The Institute for Competitiveness and Prosperity, in a report prepared for Dalton McGuinty's Liberal government in Ontario, has declared that the answer to economic development in less-prosperous provinces in Canada is that the federal government should, instead of transfers, offer tax relief in order to stimulate private-sector investment, thus increasing productivity.
The report explains that currently, overtaxation-caused federal budgetary surpluses are not reinvested in ways that promote future prosperity, but rather are simply spent or redistributed for immediate spending by citizens, mostly in less-prosperous areas, like Atlantic Canada.
In other words, the Liberals under Paul Martin are blowing our tax dollars on the present to buy votes rather than using them to ensure a more prosperous future. Rather than, for example, using the year-end surplus to reduce the federal debt and provide real, broad-based, long-term stimulatory tax relief for the coming years, they have simply gone on year-end and pre-election spending sprees, practically eliminating the surpluses we would have had if they had behaved like the fiscal conservatives Paul Martin has always claimed they are, but obviously are not, certainly not anymore.
Not since Trudeau's most socialistic spending era has Canada seen such tax-and-spend insanity. Paul Martin has destroyed his once carefully-crafted image of a serious, careful-with-spending finance minister and lately has made of himself a hedonistic, wasteful election-buyer.
Not only that, he has committed the government and us, the taxpayers, to spend much of this extra money not just once, but each coming year, during which there will be no guarantee of cash being available for such ratcheted-up spending. How many times have they made announcements of "...over five years, ...over seven years..." and so on? It's impossible for ordinary folk to keep track. No wonder each year the budget skyrockets a la Trudeau's most flamboyant Seventies' spending spree. Paul Martin is, therefore, driving us full speed ahead towards deficit spending, and he obviously doesn't care!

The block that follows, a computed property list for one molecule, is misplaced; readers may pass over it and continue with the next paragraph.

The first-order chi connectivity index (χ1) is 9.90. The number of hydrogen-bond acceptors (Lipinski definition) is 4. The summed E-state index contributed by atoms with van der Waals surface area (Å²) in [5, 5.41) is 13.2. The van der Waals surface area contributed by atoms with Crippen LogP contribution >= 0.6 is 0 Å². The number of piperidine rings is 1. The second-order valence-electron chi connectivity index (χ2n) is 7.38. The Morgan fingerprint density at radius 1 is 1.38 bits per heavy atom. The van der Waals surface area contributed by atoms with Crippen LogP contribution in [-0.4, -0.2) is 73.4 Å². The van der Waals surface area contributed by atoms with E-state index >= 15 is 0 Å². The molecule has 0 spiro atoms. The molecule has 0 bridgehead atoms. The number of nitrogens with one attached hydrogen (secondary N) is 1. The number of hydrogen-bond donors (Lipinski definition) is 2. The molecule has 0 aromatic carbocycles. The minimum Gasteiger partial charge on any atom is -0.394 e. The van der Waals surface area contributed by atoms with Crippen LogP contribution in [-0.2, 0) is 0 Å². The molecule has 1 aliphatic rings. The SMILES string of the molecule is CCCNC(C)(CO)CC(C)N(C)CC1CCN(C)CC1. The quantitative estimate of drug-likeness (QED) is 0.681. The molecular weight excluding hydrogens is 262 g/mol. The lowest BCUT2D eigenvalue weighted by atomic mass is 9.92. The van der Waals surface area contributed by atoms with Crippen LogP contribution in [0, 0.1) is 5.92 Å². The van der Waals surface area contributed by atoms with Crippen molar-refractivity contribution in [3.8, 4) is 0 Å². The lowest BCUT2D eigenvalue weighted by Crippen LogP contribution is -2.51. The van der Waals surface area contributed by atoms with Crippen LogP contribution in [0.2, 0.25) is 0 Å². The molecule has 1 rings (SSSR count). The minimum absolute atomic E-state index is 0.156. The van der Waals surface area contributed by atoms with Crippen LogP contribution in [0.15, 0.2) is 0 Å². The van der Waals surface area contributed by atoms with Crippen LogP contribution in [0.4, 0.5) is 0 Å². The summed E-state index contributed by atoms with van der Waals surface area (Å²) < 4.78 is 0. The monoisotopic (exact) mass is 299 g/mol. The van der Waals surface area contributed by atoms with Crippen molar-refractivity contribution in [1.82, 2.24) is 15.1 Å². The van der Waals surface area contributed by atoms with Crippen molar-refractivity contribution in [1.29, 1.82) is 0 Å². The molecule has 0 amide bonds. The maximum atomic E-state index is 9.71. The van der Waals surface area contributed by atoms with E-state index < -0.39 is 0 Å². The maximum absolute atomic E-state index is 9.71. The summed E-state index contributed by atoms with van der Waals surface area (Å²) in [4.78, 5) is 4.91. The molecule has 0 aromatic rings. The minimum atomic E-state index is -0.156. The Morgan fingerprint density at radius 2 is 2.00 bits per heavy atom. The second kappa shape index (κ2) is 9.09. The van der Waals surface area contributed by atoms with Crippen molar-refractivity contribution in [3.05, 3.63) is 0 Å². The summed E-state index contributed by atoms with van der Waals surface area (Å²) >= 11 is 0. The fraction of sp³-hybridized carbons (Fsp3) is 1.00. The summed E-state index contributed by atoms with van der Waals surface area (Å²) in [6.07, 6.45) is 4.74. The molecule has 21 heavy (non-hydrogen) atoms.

This behavior will help no province, least of all the less prosperous ones. The report by the Insitute also explains that it simply takes some of the prosperity away from the haves and gives it as a handout for current consumption to have-nots.
This continues the endless cycle of socialistic redistribution and dependence that only serves to foster resentment and alienation in the West, particularly Alberta, and in Ontario, which also loses far more than it receives back from Ottawa. What this does is not only hold back the have-nots, preventing them from achieving their economic potential, but it also limits the haves' prosperity due to the redistribution of their income.
Therefore, the prosperity of Canada as a whole is less than it would be if the economy were freer, less-planned and -controlled via federal red tape and if there were a focus more on tax relief than on redistribution.
With this in mind, it's particularly disturbing that in addition to the Liberals' misguided, unworkable, socialistic economic policies, they continue to cavalierly waste our tax dollars throughout the federal government, its departments, agencies and institutions with reckless abandon and without accepting accountability. This is, after all, a party in power illegitimately, having ignored a Parliamentary non-confidence vote and a vote ordering the government to start an Air India Inquiry this past spring. We see no evidence of genuine measures being taken to end the corruption, wasteful spending or unethical conduct. How has this come to be?
How much longer can this astonishing corruption continue? The world over, regimes such as Paul Martin's Liberal one have fallen not only by devastating landslide defeats, but by way of revolution by the population. Does Paul Martin care how his government falls? Does he care at all?
The future of the federation is actually at stake, not just the economy. Does Paul Martin care? Let him prove it.
I'm not holding my breath for Paul Martin.
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